View Full Version : When will the hurting stop?

05-01-2001, 11:15 PM
Just a quick question about training; I'm not in very good shape, and I just started studying kung fu. The workouts are kicking my a$$ severely. That's okay, because I totally expected them to, and I totally love the feeling. The only down side is that my classes are twice a week and it takes me four days to fully sleep off the effects of one class. That means that if I work out on Monday night I'll stop hurting Friday morning, which is GREAT...except that I work out again on Wednesday night. =) So how long does it take to cut down on recovery time. I don't want to EVER work out and not feel a bit of a burn the next day, but I'm also looking forward to being able to be 100% for the next practice...

05-02-2001, 01:17 AM
Hmm. You can reduce the soreness a lot by cooling down properly. Stretch and stuff. Read http://www.enteract.com/~bradapp/docs/rec/stretching/ for details. Read it carefully.

On my opinion 4 days of soreness isn't normal unless you have done some psychotic training.

05-02-2001, 01:21 AM
I've had 5 days, but that was really psychotic... =)

It's nice to hear you enjoy your training.

05-02-2001, 01:24 AM
Here's the bad news: It never stops hurting.

Here's the good news: It's more than worth it in the long run.

Gee, ain't MA fun?

K. Mark Hoover

05-02-2001, 04:48 AM
hehehe...just reminded me of what the guys in my school say. Whenever the workout is kicking my butt, they say "Don't worry man. It gets worse. " =)

05-02-2001, 04:52 AM
I found that eventually the pains eases, but it never really goes away :(

You have no chance to survive - make your time.

05-02-2001, 05:01 AM
The serious pain stopped after 3 months. This was the period when I would praise escalators and curse stairs.

After 6 months most of the pain went away but I still felt that I had worked out the next day. That was tolerable pain.

After that I didn't feel it the next day and started training more frequently.

05-02-2001, 06:31 AM
Is there life without pain???--Training parallels life,mirrors it!!--In life there is pain -in martial arts there is pain.It comes in many forms,but is invaluable.In learning to deal with pain your mind is trained.The mind is a weapon when trained properly,but a weakness when left to its own devices. An untrained mind will stop/give up at the first hint /feeling of pain,a trained mind will overcome pain.Embrace pain it's a great teacher. :D :D :D oossuu!!!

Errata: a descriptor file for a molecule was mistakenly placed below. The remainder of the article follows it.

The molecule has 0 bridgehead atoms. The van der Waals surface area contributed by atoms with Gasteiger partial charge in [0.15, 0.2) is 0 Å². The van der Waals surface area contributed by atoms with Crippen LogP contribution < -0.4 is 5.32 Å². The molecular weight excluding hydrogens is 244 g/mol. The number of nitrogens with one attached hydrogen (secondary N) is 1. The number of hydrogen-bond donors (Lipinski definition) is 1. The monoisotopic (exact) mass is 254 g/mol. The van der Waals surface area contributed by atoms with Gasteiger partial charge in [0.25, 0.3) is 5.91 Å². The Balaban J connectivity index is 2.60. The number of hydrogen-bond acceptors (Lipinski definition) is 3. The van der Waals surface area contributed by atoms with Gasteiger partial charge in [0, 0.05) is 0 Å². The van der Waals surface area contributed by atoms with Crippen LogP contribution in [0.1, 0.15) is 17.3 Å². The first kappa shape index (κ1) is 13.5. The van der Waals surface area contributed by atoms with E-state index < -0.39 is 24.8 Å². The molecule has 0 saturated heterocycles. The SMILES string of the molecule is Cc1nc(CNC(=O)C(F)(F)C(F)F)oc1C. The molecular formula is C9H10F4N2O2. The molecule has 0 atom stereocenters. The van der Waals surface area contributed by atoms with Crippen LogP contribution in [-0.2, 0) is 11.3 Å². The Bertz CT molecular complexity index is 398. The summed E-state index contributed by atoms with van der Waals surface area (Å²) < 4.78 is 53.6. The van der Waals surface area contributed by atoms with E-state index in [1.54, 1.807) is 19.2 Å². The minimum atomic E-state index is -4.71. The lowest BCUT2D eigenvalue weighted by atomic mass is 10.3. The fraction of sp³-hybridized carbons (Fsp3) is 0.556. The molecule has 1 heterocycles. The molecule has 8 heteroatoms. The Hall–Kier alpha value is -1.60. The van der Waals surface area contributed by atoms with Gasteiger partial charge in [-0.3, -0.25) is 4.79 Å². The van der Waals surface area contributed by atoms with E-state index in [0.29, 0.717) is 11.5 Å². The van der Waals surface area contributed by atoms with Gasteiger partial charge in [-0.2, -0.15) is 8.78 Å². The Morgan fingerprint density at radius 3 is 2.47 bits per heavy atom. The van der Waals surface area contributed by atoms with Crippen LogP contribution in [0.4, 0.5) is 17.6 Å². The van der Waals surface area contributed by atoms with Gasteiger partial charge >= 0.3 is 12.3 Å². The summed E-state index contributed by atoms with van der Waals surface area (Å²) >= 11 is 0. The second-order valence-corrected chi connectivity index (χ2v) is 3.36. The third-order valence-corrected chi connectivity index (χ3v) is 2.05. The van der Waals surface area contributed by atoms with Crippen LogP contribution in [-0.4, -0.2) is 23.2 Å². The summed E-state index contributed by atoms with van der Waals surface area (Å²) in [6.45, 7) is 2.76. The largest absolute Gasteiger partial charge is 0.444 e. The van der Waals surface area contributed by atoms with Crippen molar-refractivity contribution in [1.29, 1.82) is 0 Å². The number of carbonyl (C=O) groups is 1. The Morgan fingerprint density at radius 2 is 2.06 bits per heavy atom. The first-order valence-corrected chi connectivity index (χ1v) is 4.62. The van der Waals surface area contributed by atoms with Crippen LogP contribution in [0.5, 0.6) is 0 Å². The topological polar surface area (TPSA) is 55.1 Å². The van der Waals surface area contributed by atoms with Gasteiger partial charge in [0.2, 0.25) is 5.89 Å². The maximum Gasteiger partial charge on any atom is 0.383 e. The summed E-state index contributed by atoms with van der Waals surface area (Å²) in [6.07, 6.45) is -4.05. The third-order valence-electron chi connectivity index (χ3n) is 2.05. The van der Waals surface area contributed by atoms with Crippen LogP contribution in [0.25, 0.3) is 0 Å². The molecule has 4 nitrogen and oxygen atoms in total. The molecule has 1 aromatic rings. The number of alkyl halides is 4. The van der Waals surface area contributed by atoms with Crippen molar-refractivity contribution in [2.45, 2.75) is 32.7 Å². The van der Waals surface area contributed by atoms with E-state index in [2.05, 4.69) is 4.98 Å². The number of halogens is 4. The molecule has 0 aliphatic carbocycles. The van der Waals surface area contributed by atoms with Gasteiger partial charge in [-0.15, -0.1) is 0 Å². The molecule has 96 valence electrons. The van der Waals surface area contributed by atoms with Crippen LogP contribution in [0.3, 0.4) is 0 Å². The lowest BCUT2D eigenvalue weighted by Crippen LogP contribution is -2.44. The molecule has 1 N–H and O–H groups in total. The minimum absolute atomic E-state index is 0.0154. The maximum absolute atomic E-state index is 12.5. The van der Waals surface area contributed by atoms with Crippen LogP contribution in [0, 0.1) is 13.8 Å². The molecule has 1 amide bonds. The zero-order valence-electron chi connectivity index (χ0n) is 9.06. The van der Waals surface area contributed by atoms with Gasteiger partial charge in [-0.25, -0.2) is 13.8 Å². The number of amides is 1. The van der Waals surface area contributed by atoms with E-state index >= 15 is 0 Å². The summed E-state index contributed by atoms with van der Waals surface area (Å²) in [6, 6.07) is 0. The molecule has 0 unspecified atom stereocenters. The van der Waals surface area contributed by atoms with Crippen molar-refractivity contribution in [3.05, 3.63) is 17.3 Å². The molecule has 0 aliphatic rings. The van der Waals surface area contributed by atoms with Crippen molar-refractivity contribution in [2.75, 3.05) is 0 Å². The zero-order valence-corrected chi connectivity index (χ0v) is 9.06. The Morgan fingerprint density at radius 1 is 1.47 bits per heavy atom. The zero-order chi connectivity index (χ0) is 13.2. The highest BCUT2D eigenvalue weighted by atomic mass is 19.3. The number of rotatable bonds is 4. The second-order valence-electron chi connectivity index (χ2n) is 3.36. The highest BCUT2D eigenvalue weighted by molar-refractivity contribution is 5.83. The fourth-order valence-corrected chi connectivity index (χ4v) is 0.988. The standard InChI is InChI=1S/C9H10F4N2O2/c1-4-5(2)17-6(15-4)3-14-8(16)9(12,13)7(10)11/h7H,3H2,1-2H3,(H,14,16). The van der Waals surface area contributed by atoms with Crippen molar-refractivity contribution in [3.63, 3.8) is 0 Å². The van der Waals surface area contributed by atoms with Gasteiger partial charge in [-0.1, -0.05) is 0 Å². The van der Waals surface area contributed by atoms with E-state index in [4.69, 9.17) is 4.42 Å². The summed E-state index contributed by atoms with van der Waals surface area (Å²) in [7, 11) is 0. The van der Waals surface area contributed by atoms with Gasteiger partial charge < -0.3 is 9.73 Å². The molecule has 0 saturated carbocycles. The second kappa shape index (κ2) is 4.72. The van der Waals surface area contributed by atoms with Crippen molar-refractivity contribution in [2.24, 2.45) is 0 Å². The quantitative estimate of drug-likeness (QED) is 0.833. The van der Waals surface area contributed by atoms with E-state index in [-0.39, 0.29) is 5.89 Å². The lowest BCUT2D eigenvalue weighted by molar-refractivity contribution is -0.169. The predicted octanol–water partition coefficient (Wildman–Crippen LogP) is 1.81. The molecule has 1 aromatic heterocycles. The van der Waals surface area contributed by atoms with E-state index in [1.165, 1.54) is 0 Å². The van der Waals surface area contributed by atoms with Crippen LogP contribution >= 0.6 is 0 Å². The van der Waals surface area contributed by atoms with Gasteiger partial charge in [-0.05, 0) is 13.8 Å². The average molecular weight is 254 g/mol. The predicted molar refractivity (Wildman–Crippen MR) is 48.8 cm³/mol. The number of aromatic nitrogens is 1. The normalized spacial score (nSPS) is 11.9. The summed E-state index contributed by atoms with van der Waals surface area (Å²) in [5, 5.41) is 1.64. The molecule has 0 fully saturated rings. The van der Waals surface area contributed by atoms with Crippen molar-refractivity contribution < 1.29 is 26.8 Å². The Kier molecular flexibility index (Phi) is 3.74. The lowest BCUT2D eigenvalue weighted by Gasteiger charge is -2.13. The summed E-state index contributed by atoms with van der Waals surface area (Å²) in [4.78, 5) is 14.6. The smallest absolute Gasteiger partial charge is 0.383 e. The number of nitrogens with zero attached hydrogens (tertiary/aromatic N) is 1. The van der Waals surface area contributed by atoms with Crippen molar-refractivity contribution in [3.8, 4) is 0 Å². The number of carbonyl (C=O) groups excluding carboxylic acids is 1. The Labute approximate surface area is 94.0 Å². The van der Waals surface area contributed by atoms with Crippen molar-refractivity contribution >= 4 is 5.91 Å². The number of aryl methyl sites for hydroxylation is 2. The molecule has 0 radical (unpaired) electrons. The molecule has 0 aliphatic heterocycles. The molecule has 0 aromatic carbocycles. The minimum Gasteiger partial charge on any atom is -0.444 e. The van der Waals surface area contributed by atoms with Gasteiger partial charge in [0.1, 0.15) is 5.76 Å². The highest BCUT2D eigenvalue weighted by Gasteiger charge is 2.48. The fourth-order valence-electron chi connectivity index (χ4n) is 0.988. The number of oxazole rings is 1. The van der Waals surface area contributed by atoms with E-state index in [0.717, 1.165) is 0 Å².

05-02-2001, 04:49 PM
Premier, thanks for the site I'm going to check it out now. Anyone else have knee pains? We've been doing bird stances in warm-ups and a form where you jump into the bird stance several times. I dread every stance, my knees KILL me. I'm afraid it's hurting my execution of the form. Any tips for relieving this?


05-02-2001, 05:44 PM
Good for you, welcome to pain city. And you can't leave pain city.

Two things often overlooked when training by begginers are sleep and protien intake. Make sure you are getting AT LEAST 8 hours of sleep. And make sure you are getting enough protien. For the average person, who doesn't want to gain allot of weight, I'd say a quarter to half a gram of protien per pound of body weight per day. That's only if you're really sore and working out HARD. It will help you heal allot faster. Back the protien down after you start healing faster unless you want to get big.


If you pr!ck us, do we not bleed? If you poison us, do we not die? And if you wrong us, shall we not revenge? If we are like you in the rest, we will resemble you in that the villany you teach me, I will execute, and it shall go hard but I will better the instruction. MOV

05-02-2001, 06:32 PM
Be sure that you drink plenty of water, get plenty of sleep and take a multivitamin, (preferably with a meal.) Also if you want to recover faster try stretching out AFTER working out...this usually prevents stiffness....I always forget to do this...but when I do it helps alot.